The assessed value of properties near the Sterigenics plant in Smyrna has dropped 10% in the past year, according to county documents.
The decision for an across-the-board devaluation was made in a unanimous vote by the county Board of Tax Assessors, and affects just under 6,000 properties within a 2-mile radius of the Sterigenics plant, said Stephen White, the board’s director and chief appraiser.
Annual notices of assessment mailed to property owners in the affected area list an “(Environmental Protection Division)-identified environmental issue” as one of the “reasons for assessment notice.”
The board must value real estate at its fair market value as of Jan. 1 each year. It uses data regarding market activity to calculate those values, White said.
According to meeting minutes, data available to the board was limited, with only five months between July 2019 and Jan. 1, 2020, and a investigation from Georgia Health News, which cited a federal study that found an elevated risk of cancer in three census tracts in Georgia — two of them in Smyrna — linked to the release of chemical ethylene oxide by Sterigenics and an unrelated plant in Covington.
“The BTA recognizes that there is an environmental air quality concern surrounding the Sterigenics plant,” the minutes read. “To date, there has been limited sales/listing activity occurring within a 2-mile radius of the plant. The lack of data makes it difficult to determine the extent of this issue and its impact on property values in this area. However, the BTA feels it is appropriate to reduce residential property values across-the-board by 10% within this study area for tax year 2020 to account for the issue. This entire area will be reviewed again for tax year 2021 to determine if sufficient sales data exists to warrant further adjustments at that time.”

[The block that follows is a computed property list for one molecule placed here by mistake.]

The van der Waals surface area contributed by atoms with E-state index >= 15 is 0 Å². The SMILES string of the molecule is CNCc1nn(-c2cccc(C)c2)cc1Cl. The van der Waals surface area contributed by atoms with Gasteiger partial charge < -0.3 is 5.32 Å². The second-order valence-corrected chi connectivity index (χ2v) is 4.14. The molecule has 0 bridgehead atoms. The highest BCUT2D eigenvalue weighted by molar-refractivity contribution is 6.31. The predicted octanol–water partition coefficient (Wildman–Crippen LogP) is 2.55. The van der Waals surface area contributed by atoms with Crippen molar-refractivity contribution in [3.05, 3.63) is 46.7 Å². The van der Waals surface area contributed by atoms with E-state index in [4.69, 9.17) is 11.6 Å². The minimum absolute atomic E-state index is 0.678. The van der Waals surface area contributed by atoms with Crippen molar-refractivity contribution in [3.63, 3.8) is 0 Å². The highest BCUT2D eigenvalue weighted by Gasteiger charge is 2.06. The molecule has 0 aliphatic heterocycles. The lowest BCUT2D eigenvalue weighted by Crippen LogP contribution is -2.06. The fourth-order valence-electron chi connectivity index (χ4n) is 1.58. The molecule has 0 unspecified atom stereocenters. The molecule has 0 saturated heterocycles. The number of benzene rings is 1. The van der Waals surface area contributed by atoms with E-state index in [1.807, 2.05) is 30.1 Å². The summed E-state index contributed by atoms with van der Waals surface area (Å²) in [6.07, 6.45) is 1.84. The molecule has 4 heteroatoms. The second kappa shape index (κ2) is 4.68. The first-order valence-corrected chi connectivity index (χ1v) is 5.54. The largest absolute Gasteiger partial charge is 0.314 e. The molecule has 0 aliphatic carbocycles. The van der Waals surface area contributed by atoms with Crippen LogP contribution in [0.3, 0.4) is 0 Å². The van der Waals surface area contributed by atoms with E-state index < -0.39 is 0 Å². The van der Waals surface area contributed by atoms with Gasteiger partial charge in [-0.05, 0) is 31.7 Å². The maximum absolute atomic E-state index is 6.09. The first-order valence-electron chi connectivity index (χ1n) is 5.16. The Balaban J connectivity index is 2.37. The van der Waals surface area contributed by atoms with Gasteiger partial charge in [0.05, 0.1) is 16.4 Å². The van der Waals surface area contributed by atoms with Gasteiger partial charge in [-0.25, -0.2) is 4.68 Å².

White said the board will have a much better idea of how to value homes in the affected area for 2021.
“Real estate in a residential market is valued based on what the sales in the area are showing,” he said. “So come the end of the year, we’ll be able to look back at all the sales that occurred in calendar year 2020 and we’ll be able to see if further adjustments are warranted or if we should leave the values the same or if they should be raised. Those sales will tell us exactly what we need to do.”
The board’s decision was not entirely unexpected.
In September, state Rep. Erick Allen, D-Smyrna, said constituents have told him they were struggling to sell their homes amid the frenzy of Sterigenics coverage that followed Georgia Health News’ report. And Bridget Kurt, a founding member of Stop Sterigenics Georgia, told the MDJ one of her neighbors tried to get a quote for their Smyrna house at the time and was told it couldn’t be done “due to high risk factors.”
White has received calls regarding the board’s decision to devalue homes near the plant and spoke on the issue at a June town hall organized by the Oakdale Alliance, a neighborhood advocacy group.
“I think that the overall temperature that I get is, (homeowners) are saddened that this situation is affecting their property value,” he said.
A spokesman for Sterigenics provided the MDJ with the following statement Wednesday:
“To the extent the Cobb County Board of Tax Assessors’ decision to reduce certain property tax value assessments based on an ‘EPD identified environmental issue’ purports to relate to Sterigenics’ Atlanta facility, it has no basis in fact.
“Sterigenics’ Atlanta facility operates safely today as it has for nearly 50 years while performing the same essential service at the same site. The Georgia EPD also has consistently confirmed that Sterigenics’ Atlanta facility operates in compliance with regulatory standards.
“Sterigenics also agreed to the request of public officials to enhance its state-of-the-art facility and further reduce its already safe levels of ethylene oxide emissions at the facility. The enhancements establish the Atlanta facility as one of the most advanced sterilization facilities in Georgia and the United States in terms of emission control.”
Bob Ott, who represents the area on the Cobb Board of Commissioners, said the few who have reached out to him about the valuation were “somewhat appreciative of the fact that the Board of Tax Assessors acknowledged that there might be a decrease in value.”
“I didn’t have anyone call and say, ‘Raise it back up,’” he said.